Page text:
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Spotlight On: Israeli Cellist Maya Beiser


“Where are we? What the hell is going on?”

These lyrics filled the 180-person hall at New York’s Jewish Museum on Thursday evening, as Israeli cellist Maya Beiser launched into the fourth piece of her performance—an original interpretation of Imogen Heap’s chart topper Hide and Seek.

It was an unorthodox choice for a classically trained cellist, but Maya Beiser has always been bold: that’s why she plays the cello, and why she took to the stage for the museum’s Bang on a Can series, which is dedicated to promoting innovative music.

On the small kibbutz in northern Israel where she was raised, every child was given an instrument to play at the age of six. Most kids asked for violins, Beiser remembers, but “being the rebel that I am, I asked for a cello.” She wanted an instrument that no one else on the kibbutz played.

This choice set her on her path towards becoming the world-renowned cellist that she is today. Beiser, educated at Yale University, trained on the classical masters—Brahm, Bach—but then she started to listen to rock and roll.

The music she composes, arranges, and plays is inspired by the varied musical influences she’s had throughout her life. “I was always fascinated by different kinds of music,” she explains. “Schubert, Janis Joplin, Pink Floyd. One of my earliest memories was hearing the muezzin’s call to prayer.” Her kibbutz, Gazit, is located near many Arab villages.  Plus, growing up, her Argentinian father instilled in her a love of tango music, and her French-born mother ensured she had an appreciation for the French musical greats.

“Spin me around again / and rub my eyes / this can’t be happening”

This Imogen Heap lyric captures the spirit of Beiser’s performance. All of her aforementioned influences and more crept into her Bang on a Can concert, making for an eclectic, somewhat disorganized recital. But then she jolted the audience with her debut performance of her arrangement of ‘Hide and Seek’ on the electric cello. It was bold, risky, and startling; totally different from classical cello compositions, and even from Beiser’s more experimental work. The fact that she played this electronic hit on a cello was unique in and of itself, but she went above and beyond by singing along with the robotic song. She played dubstep on the cello, and sang using a Vocoder. “It’s almost like the cello is controlling my voice to the computer,” she explains.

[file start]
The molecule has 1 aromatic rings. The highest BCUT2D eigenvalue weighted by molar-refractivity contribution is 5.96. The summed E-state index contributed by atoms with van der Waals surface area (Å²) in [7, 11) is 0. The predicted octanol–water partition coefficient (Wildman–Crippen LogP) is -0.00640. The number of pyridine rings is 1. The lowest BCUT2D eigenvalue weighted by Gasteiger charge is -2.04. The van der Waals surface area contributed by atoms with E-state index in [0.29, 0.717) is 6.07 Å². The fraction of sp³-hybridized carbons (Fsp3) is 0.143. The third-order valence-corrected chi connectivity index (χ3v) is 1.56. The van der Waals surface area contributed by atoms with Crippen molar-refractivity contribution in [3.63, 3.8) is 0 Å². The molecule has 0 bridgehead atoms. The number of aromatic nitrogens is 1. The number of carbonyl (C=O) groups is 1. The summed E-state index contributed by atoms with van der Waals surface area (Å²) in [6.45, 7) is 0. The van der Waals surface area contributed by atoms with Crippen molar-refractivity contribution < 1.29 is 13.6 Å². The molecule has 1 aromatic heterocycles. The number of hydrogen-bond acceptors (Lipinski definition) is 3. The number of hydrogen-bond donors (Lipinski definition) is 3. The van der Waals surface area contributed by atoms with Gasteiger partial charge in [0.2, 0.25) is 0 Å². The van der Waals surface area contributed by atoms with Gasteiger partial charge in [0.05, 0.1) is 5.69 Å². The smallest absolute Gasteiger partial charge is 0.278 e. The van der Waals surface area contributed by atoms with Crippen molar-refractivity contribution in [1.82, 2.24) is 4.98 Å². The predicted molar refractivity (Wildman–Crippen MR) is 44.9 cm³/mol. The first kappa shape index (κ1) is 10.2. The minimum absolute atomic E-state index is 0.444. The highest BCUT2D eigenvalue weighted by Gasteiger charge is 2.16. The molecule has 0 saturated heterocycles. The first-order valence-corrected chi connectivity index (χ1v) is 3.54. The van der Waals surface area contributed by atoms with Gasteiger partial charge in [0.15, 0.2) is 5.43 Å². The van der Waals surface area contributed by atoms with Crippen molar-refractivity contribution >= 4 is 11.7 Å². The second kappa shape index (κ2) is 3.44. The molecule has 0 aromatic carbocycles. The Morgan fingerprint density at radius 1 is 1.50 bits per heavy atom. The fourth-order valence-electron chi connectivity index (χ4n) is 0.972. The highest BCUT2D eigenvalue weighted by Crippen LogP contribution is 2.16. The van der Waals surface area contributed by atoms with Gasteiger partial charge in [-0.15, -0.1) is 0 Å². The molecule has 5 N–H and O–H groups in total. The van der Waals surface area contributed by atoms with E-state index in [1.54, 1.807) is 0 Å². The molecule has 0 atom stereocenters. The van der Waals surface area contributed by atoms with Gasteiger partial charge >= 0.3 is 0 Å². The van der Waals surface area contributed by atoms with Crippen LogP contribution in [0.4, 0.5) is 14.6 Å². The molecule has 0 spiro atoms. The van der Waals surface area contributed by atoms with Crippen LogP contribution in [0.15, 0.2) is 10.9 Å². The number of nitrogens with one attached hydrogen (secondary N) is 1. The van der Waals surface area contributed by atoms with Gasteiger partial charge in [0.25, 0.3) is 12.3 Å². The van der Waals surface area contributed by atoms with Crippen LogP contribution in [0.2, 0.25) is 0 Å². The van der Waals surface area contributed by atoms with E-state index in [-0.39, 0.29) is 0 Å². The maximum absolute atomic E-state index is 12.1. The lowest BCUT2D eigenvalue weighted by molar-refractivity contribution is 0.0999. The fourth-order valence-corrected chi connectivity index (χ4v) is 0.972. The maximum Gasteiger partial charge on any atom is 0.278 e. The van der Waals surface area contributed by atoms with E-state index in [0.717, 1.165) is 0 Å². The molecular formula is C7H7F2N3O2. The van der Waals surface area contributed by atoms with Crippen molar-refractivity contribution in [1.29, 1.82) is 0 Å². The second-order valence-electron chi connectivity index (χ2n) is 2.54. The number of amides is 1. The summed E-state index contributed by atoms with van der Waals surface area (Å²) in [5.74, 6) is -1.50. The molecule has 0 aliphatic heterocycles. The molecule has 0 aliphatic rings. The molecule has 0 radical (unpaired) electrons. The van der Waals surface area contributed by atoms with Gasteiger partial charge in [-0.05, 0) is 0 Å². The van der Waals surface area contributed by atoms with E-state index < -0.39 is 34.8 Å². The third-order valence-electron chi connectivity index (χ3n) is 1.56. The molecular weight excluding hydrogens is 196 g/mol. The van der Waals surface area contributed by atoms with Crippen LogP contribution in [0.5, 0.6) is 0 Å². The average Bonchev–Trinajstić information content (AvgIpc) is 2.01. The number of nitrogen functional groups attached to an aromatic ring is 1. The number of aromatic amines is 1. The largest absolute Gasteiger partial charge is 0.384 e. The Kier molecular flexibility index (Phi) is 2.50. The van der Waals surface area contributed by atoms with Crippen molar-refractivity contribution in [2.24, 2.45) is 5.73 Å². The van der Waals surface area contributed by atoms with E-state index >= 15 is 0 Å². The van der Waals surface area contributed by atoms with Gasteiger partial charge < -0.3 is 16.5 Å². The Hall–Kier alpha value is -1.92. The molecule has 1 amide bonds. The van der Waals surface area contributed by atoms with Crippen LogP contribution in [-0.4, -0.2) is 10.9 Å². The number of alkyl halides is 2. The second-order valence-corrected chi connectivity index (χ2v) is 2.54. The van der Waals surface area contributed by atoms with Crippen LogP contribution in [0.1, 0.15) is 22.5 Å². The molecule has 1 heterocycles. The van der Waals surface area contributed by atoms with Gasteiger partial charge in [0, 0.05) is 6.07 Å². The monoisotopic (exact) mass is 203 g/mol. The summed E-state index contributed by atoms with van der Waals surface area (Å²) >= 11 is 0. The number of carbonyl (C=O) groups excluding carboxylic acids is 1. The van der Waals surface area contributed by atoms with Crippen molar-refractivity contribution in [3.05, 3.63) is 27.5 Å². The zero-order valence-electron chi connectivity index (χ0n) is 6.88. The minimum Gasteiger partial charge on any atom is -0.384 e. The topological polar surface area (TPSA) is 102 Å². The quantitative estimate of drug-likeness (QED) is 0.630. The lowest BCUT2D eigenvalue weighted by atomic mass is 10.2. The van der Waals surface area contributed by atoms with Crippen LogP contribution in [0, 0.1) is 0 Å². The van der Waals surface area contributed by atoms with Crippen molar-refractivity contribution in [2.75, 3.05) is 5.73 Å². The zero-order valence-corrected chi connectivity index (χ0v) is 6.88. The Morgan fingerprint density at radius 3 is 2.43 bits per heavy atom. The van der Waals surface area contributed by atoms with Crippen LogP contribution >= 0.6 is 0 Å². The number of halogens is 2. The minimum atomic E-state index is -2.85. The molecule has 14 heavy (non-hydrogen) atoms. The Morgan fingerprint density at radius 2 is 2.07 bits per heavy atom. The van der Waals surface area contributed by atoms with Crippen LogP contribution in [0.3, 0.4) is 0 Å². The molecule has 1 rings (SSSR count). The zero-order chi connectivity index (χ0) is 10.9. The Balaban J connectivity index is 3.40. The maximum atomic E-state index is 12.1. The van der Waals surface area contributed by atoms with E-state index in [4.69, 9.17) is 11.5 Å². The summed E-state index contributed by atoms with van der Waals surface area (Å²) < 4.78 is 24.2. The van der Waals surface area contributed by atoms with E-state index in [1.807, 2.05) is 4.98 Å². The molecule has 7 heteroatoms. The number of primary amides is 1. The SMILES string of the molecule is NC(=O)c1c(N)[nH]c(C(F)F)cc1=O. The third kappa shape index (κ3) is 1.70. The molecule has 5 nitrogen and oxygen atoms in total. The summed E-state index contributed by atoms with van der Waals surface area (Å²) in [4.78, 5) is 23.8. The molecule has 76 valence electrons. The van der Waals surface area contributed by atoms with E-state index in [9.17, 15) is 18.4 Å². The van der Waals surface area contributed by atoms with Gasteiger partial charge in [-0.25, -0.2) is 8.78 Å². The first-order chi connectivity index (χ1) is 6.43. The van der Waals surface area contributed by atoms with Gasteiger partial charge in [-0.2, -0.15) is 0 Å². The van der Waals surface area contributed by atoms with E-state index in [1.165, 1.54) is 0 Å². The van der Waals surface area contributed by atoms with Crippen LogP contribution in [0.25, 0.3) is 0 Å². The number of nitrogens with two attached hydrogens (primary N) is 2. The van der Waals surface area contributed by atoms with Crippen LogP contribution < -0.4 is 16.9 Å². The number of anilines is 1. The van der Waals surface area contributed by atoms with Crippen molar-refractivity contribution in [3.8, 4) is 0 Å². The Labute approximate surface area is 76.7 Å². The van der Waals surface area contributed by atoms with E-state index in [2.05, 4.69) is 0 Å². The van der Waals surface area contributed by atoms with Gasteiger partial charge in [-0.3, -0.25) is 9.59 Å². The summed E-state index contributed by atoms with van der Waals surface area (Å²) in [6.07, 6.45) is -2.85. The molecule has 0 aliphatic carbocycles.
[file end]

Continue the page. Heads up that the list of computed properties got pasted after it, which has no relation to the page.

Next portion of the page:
As evidenced by her music, Beiser very much marches to the beat of her own drum—or to the pluck of her own cello. “I always had a very strong personality,” she tells me. “The classical music world is kind of too strict and stiff for me. I always wanted to do things my own way.” And she has.

In addition to her unique compositions and rock covers, Beiser is an Israeli feminist hero. When she was 17 and conscripted to the Israeli army, she insisted that she wanted to audition for the elite army string quartet. Until that point, in the early 1980s, women weren’t allowed into the unit. Beiser recalls being told she couldn’t audition. “I said if you don’t let me audition, I’ll go to the press,” she explains with pride. “I fought my way,” she remembers, and she won. That year, the army accepted Beiser and another female musician into the quartet, bringing an end to the ban on women.

Since then, she has continued to promote women in her industry. On Thursday, Beiser’s repertoire consisted exclusively of female composers, going all the way back to the medieval composer Hildegard von Bingen. “It’s crazy, it really is insane, that in the twenty-first century we still have to be in that place where we have to make an effort to actually make a program that would include women composers,” she reflects. “It’s a sad reality.”

(Image care of Christina Jensen PR. Credit: ioulex.)

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